Derived from the Latin "rapere" meaning "to seize," "raptor" is a general term that categorizes several unrelated but similar groups of predatory birds that occupy similar niches in the environment: diurnal birds of prey (active in the daylight hours) including hawks, eagles, kites, falcons, the vultures and the mostly nocturnal birds of prey, the owls.
The single most obvious physiological characteristic that distinguishes all these birds from other carnivorous birds (such as herons or robins) is the set of long, sharp, and powerful talons with which they seize and most often kill their prey.
In the past, raptors were grouped entirely by such physiological or morphological characteristics. We assumed that the more similar the characteristics, the more closely related the birds. Today DNA analysis has revolutionized the process of identification by uncovering biochemical, or genetic, lines. Birds once classified as part of one group are revealed, through DNA testing, to have a genetic link with an entirely different group. Many of the similarities that used to help us classify these birds, such as the talon, have been revealed as parallel or convergent evolution, in which genetically different groups of animals develop similar characteristics in order to fit into similar niches in the environment.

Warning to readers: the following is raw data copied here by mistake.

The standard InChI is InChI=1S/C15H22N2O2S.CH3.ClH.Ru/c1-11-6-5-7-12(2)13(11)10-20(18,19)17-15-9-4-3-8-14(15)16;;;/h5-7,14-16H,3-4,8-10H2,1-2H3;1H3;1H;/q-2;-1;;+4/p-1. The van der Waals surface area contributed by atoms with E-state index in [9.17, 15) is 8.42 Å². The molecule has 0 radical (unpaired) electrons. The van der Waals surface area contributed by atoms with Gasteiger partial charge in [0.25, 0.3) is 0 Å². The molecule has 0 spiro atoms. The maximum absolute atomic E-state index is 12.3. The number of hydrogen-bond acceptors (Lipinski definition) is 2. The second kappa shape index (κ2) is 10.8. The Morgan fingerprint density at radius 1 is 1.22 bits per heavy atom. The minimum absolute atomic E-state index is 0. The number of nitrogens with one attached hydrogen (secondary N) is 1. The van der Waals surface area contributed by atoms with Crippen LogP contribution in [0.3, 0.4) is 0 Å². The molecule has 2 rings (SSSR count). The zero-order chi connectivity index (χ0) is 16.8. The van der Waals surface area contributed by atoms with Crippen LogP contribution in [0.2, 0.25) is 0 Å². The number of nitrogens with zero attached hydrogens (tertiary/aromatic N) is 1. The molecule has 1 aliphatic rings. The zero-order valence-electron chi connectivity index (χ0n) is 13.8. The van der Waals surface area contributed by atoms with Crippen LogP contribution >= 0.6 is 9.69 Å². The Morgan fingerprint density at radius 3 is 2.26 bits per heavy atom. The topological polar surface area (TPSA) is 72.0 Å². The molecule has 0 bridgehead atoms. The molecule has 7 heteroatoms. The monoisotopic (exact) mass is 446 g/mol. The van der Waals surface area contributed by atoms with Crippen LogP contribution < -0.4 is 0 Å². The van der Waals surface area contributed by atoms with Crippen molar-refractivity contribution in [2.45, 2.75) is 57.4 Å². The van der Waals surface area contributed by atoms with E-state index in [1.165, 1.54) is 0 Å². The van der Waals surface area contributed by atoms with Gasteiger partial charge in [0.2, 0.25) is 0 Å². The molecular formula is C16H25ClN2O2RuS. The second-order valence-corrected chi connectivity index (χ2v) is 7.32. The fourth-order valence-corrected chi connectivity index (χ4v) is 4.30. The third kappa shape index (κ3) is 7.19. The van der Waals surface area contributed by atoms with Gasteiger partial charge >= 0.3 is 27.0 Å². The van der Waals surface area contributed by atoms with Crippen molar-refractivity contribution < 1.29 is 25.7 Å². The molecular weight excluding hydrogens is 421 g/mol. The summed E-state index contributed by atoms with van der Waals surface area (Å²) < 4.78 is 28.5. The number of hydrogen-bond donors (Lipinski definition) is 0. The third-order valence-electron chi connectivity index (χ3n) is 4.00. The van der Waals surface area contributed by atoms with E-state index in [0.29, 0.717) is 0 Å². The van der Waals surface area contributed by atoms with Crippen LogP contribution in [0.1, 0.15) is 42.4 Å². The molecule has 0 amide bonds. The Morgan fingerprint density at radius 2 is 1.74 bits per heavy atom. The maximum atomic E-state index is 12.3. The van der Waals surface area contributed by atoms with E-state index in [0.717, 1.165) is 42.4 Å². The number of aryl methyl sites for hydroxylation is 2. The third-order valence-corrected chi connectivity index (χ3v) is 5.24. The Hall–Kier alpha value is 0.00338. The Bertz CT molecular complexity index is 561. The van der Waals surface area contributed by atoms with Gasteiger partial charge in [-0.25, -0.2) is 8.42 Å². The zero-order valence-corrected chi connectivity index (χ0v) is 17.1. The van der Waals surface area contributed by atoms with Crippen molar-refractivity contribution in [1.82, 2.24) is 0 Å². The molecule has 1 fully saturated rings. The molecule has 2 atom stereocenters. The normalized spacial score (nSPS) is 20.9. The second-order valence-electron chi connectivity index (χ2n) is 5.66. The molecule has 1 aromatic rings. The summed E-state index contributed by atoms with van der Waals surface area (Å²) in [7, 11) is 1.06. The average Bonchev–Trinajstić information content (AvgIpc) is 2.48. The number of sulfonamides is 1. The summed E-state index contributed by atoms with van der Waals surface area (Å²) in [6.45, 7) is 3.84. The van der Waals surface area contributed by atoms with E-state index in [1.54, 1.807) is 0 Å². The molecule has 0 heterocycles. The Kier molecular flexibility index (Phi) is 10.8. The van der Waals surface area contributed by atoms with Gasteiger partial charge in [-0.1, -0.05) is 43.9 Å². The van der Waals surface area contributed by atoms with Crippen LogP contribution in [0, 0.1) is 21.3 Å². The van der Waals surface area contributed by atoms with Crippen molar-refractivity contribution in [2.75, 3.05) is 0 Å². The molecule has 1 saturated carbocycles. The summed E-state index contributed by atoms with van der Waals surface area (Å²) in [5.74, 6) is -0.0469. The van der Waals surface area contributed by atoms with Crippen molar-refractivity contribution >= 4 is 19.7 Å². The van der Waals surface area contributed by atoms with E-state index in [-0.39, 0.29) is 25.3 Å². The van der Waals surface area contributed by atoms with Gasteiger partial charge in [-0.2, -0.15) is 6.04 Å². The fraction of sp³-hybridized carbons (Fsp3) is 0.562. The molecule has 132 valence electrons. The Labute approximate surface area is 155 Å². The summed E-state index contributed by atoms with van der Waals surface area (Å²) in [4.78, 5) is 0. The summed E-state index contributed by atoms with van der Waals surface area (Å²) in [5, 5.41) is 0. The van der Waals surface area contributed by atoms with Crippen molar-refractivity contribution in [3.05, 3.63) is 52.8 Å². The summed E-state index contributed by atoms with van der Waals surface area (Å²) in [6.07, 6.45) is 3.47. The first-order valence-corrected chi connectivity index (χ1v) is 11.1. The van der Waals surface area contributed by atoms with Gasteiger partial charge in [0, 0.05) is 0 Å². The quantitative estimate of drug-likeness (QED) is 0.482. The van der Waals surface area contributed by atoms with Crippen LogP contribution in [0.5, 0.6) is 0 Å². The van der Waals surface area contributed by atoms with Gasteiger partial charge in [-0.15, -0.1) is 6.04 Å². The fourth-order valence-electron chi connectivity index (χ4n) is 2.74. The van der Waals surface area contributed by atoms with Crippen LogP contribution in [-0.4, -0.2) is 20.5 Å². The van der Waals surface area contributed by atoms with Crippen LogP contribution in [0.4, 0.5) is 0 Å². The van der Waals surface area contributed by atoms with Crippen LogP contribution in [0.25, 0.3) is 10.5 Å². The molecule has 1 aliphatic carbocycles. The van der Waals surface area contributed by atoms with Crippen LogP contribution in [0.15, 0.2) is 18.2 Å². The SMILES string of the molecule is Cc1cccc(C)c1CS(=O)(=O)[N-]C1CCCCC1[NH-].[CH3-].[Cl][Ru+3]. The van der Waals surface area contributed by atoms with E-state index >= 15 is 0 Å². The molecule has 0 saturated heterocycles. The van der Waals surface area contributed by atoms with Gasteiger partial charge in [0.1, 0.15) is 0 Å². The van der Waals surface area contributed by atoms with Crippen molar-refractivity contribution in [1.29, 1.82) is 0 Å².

For example, DNA evidence suggests that while Old World Vultures (those found in Europe and Africa) are genetically related to hawks and eagles, New World Vultures (those found in the Americas) are more closely related to storks and cranes. These two groups of vultures share many characteristics that were developed separately.
While hawks, eagles, and falcons used to be included in Order Falconiformes, today they have been split up and reclassified. Hawks and eagles are now in Order Accipitriformes and falcons are in Falconiformes. Ornithologists are still undecided on where to place our New World vultures, whether in Accipitriformes or in Ciconiiformes with storks, since vultures share some characteristics with both groups.
Owls are entirely separate, genetically, from hawks, and are classified in their own order, Strigiformes. The fossil record of owls indicates that they are among the oldest groups of living birds. DNA data provided in the 1980s by Sibley and Ahlquist suggest that owl progenitors separated about 80,000 years ago from the line that produced the other large group of nocturnal predators, the goatsuckers and nightjars (Caprimulgiformes). This means that, as with the New World vultures, the physiological similarities between hawks (and their relations) and owls also arose through parallel or convergent evolution.